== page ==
5. Sources have separately suggested that a legal right to work from home may be introduced. This is unlikely to be an absolute right because it would simply not be practical for all roles, but would probably be something more than the right to request flexible working because an employee could already request to work from home under that regime. For those who are still working from home, it is important that employers recognise that health, safety and welfare obligations are owed to them too.

Employees who can’t return to work

Many employees may be unable to work from home, due to a number of different circumstances, but equally unable/unwilling to return to the workplace. Such groups will include those:

  • with childcare or caring responsibilities
  • shielding
  • that are clinically vulnerable
  • who are anxious about returning to work
  • cannot get to work without using public transport

An employer should consider individual circumstances carefully, on a case by case basis and in conjunction with the employee. There may well be protected characteristics in play – age, disability and/or pregnancy. Employers will need to consider the specific reasons that the employee is saying they cannot return to work.

So what are the options available for employers in relation to employees that fall within the above categories?

1. To force an employee who is clinically vulnerable or shielding to return to work could amount to a breach of the employer’s duty of care to the employee and a breach of the implied term of mutual trust and confidence, resulting in a breach of contract and/or discrimination claim. The Government’s guidance is clear that any employees who are clinically vulnerable or shielding, as well as individuals whom they live with, should be supported as they follow the recommendations set out in guidance on social distancing and shielding respectively.

2. If the employee is already furloughed the employer may want to keep them on furlough. If the employee has not been furloughed, the employer may consider furloughing the employee. See our separate article on the future of the furlough scheme.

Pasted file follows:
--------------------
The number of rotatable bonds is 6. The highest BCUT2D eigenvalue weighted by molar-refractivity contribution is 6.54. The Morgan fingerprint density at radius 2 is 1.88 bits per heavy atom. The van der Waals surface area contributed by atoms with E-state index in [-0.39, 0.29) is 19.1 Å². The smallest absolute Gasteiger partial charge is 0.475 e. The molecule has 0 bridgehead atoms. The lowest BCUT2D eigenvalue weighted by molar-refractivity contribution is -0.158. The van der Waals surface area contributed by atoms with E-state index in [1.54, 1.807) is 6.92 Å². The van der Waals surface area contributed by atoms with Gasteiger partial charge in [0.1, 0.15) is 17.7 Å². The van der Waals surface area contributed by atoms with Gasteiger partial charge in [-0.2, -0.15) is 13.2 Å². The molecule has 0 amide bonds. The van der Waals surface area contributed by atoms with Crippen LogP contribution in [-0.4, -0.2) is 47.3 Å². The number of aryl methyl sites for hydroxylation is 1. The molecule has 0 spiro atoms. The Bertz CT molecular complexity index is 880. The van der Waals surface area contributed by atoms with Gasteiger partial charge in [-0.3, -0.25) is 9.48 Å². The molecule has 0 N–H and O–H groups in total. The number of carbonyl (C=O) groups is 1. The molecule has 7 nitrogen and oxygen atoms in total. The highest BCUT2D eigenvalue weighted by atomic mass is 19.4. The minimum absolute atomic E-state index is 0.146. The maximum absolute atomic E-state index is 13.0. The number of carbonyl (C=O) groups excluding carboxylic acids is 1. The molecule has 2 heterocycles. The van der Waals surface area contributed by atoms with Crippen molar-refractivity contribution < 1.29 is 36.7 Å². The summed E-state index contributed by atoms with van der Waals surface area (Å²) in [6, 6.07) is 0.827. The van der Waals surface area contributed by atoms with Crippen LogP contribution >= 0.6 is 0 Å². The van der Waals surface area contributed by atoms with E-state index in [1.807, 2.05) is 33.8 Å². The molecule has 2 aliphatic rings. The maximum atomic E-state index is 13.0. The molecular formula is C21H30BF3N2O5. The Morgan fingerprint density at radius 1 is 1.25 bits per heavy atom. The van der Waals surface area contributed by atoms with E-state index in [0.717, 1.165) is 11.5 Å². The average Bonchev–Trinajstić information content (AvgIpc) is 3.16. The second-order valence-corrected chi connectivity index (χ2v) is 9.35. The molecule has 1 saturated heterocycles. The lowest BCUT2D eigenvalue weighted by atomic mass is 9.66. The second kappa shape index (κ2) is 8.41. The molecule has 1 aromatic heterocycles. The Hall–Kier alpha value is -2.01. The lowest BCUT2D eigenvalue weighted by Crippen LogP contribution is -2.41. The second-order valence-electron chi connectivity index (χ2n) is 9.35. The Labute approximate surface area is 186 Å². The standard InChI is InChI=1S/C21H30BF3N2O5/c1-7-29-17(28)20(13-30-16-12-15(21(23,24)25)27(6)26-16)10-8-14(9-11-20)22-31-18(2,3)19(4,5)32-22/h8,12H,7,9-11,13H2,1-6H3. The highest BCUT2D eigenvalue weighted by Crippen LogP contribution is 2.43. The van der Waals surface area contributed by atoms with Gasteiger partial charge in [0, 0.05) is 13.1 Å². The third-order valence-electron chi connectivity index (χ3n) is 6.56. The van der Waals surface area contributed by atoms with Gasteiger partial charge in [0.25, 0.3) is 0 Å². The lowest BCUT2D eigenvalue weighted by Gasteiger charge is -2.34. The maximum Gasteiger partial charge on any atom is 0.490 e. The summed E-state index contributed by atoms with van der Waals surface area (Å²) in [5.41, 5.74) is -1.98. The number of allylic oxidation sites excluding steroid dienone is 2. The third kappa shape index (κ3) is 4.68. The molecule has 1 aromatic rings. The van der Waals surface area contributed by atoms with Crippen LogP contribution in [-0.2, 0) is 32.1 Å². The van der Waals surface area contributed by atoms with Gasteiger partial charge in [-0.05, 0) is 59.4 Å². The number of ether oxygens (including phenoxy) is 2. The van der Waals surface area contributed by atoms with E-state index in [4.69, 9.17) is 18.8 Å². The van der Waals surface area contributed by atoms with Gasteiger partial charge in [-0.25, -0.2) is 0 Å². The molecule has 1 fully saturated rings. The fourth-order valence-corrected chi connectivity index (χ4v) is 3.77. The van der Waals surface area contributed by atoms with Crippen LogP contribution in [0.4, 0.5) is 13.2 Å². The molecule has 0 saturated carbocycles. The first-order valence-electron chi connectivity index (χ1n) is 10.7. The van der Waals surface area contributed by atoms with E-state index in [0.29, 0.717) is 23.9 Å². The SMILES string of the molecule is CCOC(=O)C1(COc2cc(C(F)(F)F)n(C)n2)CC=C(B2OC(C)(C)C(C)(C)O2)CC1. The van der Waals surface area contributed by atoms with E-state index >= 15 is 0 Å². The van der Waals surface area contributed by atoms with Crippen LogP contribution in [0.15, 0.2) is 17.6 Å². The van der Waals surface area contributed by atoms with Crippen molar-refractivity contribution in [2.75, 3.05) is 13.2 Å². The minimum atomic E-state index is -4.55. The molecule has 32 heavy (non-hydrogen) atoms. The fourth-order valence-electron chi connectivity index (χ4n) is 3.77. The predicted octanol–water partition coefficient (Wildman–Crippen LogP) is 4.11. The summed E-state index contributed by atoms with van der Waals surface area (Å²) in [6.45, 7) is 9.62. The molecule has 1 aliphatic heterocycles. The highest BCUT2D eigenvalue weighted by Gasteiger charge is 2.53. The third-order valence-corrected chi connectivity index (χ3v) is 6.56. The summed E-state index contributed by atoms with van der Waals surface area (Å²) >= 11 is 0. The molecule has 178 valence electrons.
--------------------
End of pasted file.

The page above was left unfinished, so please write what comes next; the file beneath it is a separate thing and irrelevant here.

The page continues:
3. For employees that are shielding they will be deemed incapable under the new deemed incapacity rules for Statutory Sick Pay (SSP) and will therefore be entitled to SSP. They may also be entitled to contractual sick pay depending on the definition of incapacity that the scheme uses.

4. For those who pregnant (and therefore “clinically vulnerable”), where the nature of the employee’s role means that they cannot work from home and there is no suitable alternative work available that they could do from home, the employer should consider suspending the employee on full pay in accordance with regulation 16(3) of the Management of Health and Safety at Work Regulations 1999 if it can’t put them into a safe role in the workplace.

5. It is open for an employer and employee to consider other options, such as:

  • Flexible working;
  • The employee taking their annual leave, until such annual leave entitlement is exhausted;
  • Reduced hours for reduced pay; or
  • A period of unpaid leave.

6. Employees with dependents are entitled to reasonable time off work (unpaid unless a policy provides otherwise) to help someone who depends on them in an unexpected event or emergency. School and childcare closures due to Covid-19 obviously caused an unexpected disruption to childcare arrangements at the time but the right to time off is to a “reasonable” amount and query at what point the disruption ceases to be “unexpected”.

7. Even if the employee is not covered by specific advice and there is no discrimination angle, “socially responsible” decision-making should make dismissal for failure to follow a reasonable management instruction a matter of absolute last resort. Dismissal could result in a challenge that it was only done because the employee had raised concerns that returning to work was unsafe, leading to claims for automatic unfair dismissal under whistleblowing and/or health and safety disclosure legislation.

Whilst the Government’s message may now be that those who can’t work from home should be “actively encouraged to go to work”, it is also still the case that they should not do so unless it is safe to do so. With a plethora of new and updated guidance issued by the Government, there is a lot that employers need to do to ensure workplaces are Covid-secure before employees can be expected to return.

If you would like any information or advice on how the above may affect you, then please contact a member of our Employment, Human Resources & Pensions Team or call 0207 880 4263.